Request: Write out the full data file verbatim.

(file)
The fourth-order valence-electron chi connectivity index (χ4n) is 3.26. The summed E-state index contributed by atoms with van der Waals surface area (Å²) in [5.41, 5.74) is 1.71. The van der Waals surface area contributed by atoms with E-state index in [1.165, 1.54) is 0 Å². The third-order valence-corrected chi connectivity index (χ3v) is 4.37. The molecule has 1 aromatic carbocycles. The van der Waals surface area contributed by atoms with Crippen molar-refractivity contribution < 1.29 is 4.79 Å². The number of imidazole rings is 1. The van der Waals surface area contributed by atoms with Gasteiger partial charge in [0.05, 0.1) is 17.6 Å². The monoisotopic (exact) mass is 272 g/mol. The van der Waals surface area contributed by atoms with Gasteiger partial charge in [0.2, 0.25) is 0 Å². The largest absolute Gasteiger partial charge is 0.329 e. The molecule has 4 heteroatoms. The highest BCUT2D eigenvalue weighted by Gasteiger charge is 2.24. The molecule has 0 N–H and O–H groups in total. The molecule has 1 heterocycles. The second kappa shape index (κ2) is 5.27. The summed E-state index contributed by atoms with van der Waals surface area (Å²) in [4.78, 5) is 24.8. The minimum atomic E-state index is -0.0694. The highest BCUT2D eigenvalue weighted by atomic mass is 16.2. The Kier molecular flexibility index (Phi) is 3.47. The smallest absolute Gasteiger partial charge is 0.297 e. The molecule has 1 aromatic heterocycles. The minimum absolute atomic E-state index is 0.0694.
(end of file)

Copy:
The fourth-order valence-electron chi connectivity index (χ4n) is 3.26. The summed E-state index contributed by atoms with van der Waals surface area (Å²) in [5.41, 5.74) is 1.71. The van der Waals surface area contributed by atoms with E-state index in [1.165, 1.54) is 0 Å². The third-order valence-corrected chi connectivity index (χ3v) is 4.37. The molecule has 1 aromatic carbocycles. The van der Waals surface area contributed by atoms with Crippen molar-refractivity contribution < 1.29 is 4.79 Å². The number of imidazole rings is 1. The van der Waals surface area contributed by atoms with Gasteiger partial charge in [0.05, 0.1) is 17.6 Å². The monoisotopic (exact) mass is 272 g/mol. The van der Waals surface area contributed by atoms with Gasteiger partial charge in [0.2, 0.25) is 0 Å². The largest absolute Gasteiger partial charge is 0.329 e. The molecule has 4 heteroatoms. The highest BCUT2D eigenvalue weighted by Gasteiger charge is 2.24. The molecule has 0 N–H and O–H groups in total. The molecule has 1 heterocycles. The second kappa shape index (κ2) is 5.27. The summed E-state index contributed by atoms with van der Waals surface area (Å²) in [4.78, 5) is 24.8. The minimum atomic E-state index is -0.0694. The highest BCUT2D eigenvalue weighted by atomic mass is 16.2. The Kier molecular flexibility index (Phi) is 3.47. The smallest absolute Gasteiger partial charge is 0.297 e. The molecule has 1 aromatic heterocycles. The minimum absolute atomic E-state index is 0.0694.